Uncommon Valor

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Group photo of Hinson's unit, 4th Platoon, taken in Maui in 1945. Photo Shows operations swimmers and support personnel (fully clothed) Group photo of Hinson's unit, 4th Platoon, taken in Maui in 1945. Photo Shows operations swimmers and support personnel (fully clothed)

Profiles of Courage Sponsored by Rahal-Miller

“Uncommon valor was a common virtue”.

This quote is attributed to Admiral Chester Nimitz, who led the Navy and the Marines through the brutal island-hopping battles of the South Pacific in World War Two. Although he was speaking of the Marines who took the black, sulfurous island of Iwo Jima, it well could have applied to any of the special military units that served throughout the war with Imperial Japan.

And none were more deserving that the Underwater Demolition Teams (UDT), the famed “frogmen” who came into being for the purpose of allowing the Marines better chances of landing safely on the beaches of Pelelieu, Tarawa, Saipan, Tinian, Guam, and, if push came to shove, on the very shores of the home islands of Japan itself.

The leaders of the U. S. Navy had studied the disastrous landing that the British Navy made at Gallipoli in the First World War. They realized that, among other major problems, the small ships and craft that carried the troops in to battle there had to run a gauntlet of submerged obstacles, mines and natural obstructions, none of them marked on charts or known to the leaders. So in consultation with others, the “frogmen” of the Navy were born.

Sometimes called Underwater Demolition Teams, these fearless swimmers often went into action as individuals, seeking out not only obstructions that would devastate American landing craft on the many beaches in the Pacific, but sometimes going in to chart unknown reefs and channels leading to islands where, oftentimes, the latest map would be one drawn by Spanish or other explorers from centuries gone by.

Before the end of the war the UDT men were landing on beachheads in the dark of night, taking out gun emplacements, attaching limpet mines to the hulls of warships and troop transports and performing services that no other force could do.

Island by island, beachhead by beachhead, the Underwater Demolition Teams moved up toward the ultimate goal: the invasion of Japan itself. The Teams were ready, and they knew that they would often be responsible for the success of the landings, just as they had borne heavy responsibility on the islands of Pelelieu, Tarawa, Saipan, Guam. But the Enola Gay delivered her cargo….. the first atom bomb….. on Hiroshima, and ended the war.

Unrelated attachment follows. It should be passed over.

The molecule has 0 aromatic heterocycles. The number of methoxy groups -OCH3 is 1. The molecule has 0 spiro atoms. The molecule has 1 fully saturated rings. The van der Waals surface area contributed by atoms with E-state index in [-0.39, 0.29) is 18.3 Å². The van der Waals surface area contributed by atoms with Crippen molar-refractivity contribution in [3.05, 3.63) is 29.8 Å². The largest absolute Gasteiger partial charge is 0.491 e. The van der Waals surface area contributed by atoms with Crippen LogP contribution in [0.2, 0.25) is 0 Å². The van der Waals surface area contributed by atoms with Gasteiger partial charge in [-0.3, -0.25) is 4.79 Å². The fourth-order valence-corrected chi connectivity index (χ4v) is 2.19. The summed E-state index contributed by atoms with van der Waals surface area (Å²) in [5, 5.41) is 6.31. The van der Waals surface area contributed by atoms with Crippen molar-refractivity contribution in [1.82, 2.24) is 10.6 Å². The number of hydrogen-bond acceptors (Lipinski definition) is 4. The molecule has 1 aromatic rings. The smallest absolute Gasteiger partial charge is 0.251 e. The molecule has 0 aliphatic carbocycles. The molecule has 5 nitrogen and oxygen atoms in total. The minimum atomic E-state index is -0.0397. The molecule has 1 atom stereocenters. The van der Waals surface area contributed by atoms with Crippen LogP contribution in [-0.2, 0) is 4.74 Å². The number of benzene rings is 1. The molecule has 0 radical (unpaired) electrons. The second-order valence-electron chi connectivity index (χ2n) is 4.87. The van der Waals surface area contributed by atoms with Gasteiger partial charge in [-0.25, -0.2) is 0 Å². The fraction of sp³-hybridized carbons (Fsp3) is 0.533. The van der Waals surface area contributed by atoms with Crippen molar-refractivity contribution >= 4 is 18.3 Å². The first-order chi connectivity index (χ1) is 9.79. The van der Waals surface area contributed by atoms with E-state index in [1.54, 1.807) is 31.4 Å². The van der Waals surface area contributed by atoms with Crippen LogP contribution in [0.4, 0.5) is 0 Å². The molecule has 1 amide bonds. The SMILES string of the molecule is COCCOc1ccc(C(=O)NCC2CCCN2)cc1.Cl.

The UDT, the “frogmen”, evolved through the years into the famous SEAL teams that are called on today to go into the places where our soldiers cannot go. They drop by parachute, they are inserted by helicopter, they await on the decks of Navy ships so that they can rescue men and women from the hands of pirates. The SEAL teams, and they are truly teams, go where ordered by their superior officers, all the way up to the President.

There is still a closeness between the early frogmen and the SEALS. The modern swimmer, clad in space age equipment and entering and leaving submarines while in the depths of the oceans of the world, realizes that he owes much to that solitary man, wearing only bathing trunks, goggles and swim fins, who made the beachheads safe in World War II, in the Korean War and in Vietnam.

Jackson County can count one of its native sons among those solitary men. Richard “Dick” Hinson grew to manhood here, becoming one with nature, particularly the rivers and springs. He learned much here, but with the advent of war he joined the U. S. Navy and became one of the first “frogmen” to serve his country.

Dick was trained to swim in combat conditions, to go into the beachheads on the many coral atolls of the great Pacific Ocean, and to be ready for that final thrust on the home islands of Imperial Japan, a thrust that, thankfully, never came.

When Dick Hinson came home he continued with his love of nature. He was proud of Jackson County and he wanted the good part to be here for generations that were yet unborn. In 2010 he was honored in a ceremony held on the old Hinson property, which is now a park area for all to enjoy. He sold the land to the State of Florida on the condition that the city lease it so that it would be protected and preserved.

And so it is today. It is protected and preserved. Its trails and caves and waters are there for us, as they were for Dick. And if you listen closely when you are there, you may imagine that you can hear the deep bass voice of Dick Hinson, the voice that gave him the nickname of “Bullfrog” among the members of the UDT-SEAL Association, the voice of the young adventurer in the war and the voice of the old man, returned from that war these long years, who wanted to be certain that Jackson County would retain its best.

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Last modified onMonday, 12 January 2015 21:29
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